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Manufactured Houses

Since Congress passed the Manufactured Housing Improvement Act in 2000, the quality of manufactured houses and the codes that govern their construction are up to date and much improved. Manufactured houses have always been associated with affordable housing for the low-income, but today, the industry estimates that over half of new purchases of manufactured houses are by middle-class retired persons. Regardless of your current situation, there are some aspects of purchasing manufactured houses that every potential buyer should know.

As tempting as it might be to purchase from a dealer who offers package deals on manufactured houses, you should avoid these deals if you can. Typically, if a package deal offers site, construction, financing, and delivery and installation all in one, you are going to pay a higher price than if you addressed each aspect separately. Before you enter into a deal of sorts, you should check to see what interest rate you are getting on your loan, what you are paying for the site, and what delivery and installation is going to cost you. Then compare prices elsewhere to see if you are really getting a good deal.

Financing of manufactured houses can be tricky. Mainstream mortgage financing does not always apply to manufactured houses, especially because even if they sit on their destination site forever, they are still considered mobile. Mainstream funding for manufactured houses can be obtained, but you will have to meet certain requirements.

First off, if you are able to purchase a lot or site outright, then you will be increasing your odds for obtaining mainstream financing. If you can’t afford to purchase a lot or site outright, then you need to be willing to sign a lease with a landlord for at least a five year period to reduce the risk of default in the banker’s eyes. You will also have to adhere to specific installation processes outlined by the conditions of the mortgage loan. Manufactured houses must be permanently affixed by anchors to a concrete foundation before they qualify for mainstream funding.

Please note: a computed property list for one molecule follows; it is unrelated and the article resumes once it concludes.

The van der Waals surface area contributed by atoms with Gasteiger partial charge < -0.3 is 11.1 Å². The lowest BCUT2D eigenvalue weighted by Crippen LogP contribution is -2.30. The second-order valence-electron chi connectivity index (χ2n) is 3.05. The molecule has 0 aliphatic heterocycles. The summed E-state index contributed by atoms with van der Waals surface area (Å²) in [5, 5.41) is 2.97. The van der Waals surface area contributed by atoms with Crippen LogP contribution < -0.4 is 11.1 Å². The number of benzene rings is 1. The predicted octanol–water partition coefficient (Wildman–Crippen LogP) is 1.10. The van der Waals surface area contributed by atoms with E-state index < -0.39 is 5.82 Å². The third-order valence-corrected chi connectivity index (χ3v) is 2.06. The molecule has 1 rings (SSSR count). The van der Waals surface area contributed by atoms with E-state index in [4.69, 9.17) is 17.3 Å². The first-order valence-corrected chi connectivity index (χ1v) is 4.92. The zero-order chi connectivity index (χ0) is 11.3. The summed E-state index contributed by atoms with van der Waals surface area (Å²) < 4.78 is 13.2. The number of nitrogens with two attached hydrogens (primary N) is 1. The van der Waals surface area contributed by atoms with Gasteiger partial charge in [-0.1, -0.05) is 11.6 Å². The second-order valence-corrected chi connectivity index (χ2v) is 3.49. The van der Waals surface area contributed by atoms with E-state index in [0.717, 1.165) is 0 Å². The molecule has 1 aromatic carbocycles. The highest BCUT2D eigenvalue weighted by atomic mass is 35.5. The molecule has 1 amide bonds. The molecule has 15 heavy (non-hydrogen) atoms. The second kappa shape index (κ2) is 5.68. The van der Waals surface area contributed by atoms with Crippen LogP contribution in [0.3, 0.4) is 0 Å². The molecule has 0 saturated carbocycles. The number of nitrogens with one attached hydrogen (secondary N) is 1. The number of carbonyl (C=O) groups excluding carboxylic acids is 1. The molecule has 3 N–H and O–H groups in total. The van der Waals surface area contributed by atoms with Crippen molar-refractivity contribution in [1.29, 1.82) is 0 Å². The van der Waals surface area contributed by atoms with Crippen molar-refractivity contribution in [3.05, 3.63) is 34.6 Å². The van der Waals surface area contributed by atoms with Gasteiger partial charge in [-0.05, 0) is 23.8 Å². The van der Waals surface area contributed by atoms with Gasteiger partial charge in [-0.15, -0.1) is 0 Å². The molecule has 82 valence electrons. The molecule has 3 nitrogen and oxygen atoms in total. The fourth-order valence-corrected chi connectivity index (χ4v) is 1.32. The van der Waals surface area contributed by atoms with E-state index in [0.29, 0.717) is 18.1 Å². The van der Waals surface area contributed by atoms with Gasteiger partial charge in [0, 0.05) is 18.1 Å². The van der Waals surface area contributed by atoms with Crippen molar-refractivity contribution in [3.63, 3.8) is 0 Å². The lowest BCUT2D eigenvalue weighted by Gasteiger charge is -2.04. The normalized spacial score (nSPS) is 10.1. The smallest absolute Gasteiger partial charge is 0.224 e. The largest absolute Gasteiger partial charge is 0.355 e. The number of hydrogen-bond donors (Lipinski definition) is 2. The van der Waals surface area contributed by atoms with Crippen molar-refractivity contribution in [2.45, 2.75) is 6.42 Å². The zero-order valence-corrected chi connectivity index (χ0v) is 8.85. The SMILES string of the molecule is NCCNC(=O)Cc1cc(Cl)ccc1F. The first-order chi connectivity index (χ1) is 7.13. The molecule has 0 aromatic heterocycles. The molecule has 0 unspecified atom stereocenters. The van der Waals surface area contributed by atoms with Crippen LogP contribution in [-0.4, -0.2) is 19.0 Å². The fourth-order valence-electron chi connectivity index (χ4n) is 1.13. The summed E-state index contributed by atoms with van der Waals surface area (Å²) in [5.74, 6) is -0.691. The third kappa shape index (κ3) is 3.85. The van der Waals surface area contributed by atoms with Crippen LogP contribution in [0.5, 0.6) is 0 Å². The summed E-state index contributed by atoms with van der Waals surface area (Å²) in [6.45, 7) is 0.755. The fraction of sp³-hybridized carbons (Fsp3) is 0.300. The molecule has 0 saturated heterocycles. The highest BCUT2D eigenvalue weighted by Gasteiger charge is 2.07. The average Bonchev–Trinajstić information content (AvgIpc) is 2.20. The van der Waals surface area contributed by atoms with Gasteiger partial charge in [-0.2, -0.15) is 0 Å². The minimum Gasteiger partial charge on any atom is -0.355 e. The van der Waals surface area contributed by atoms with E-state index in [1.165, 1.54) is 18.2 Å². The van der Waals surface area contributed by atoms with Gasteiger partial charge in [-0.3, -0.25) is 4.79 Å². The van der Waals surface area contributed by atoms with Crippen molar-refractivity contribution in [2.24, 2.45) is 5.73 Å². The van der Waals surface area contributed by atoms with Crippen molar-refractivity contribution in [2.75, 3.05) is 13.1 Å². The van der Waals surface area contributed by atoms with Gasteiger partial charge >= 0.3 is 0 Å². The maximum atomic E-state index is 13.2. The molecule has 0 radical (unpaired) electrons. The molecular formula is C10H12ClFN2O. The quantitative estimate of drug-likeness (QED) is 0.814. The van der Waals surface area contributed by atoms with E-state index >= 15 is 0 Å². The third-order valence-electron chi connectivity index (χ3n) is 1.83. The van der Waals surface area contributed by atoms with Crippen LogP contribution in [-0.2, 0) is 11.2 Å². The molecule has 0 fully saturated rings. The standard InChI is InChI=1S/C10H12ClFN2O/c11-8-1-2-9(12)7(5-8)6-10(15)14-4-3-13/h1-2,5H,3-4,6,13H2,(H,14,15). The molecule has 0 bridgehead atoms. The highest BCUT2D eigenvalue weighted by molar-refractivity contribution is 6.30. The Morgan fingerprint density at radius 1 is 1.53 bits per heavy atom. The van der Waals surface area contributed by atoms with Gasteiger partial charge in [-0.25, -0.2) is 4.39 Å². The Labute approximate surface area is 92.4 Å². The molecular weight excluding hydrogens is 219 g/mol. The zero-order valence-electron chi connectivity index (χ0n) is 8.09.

It’s true that you don’t have to use mainstream mortgage financing to buy manufactured houses, but you will save a considerable amount on interest and fees if you are able to. The alternative is comparable to a personal loan with no collateral and thus will carry a much higher interest rate.

Another important factor to consider when purchasing manufactured houses is warranty. While the manufacturer must carry their own warranty, you want to make sure that if a dealer is packaging installation with the purchase, that their installation also carries a good warranty. A dealer offering a package which includes installation and financing, but no warranty is a bad sign.

If you are unable to secure better financing because of credit problems or other factors, you might have no choice but to take a dealer up on their best package offer, but you can still negotiate. Perhaps the dealer can extend a warranty, offer a free upgrade or some other perk. The best thing to do is to take the time to think the entire purchase through and make sure you are getting an acceptable offer that you can afford.

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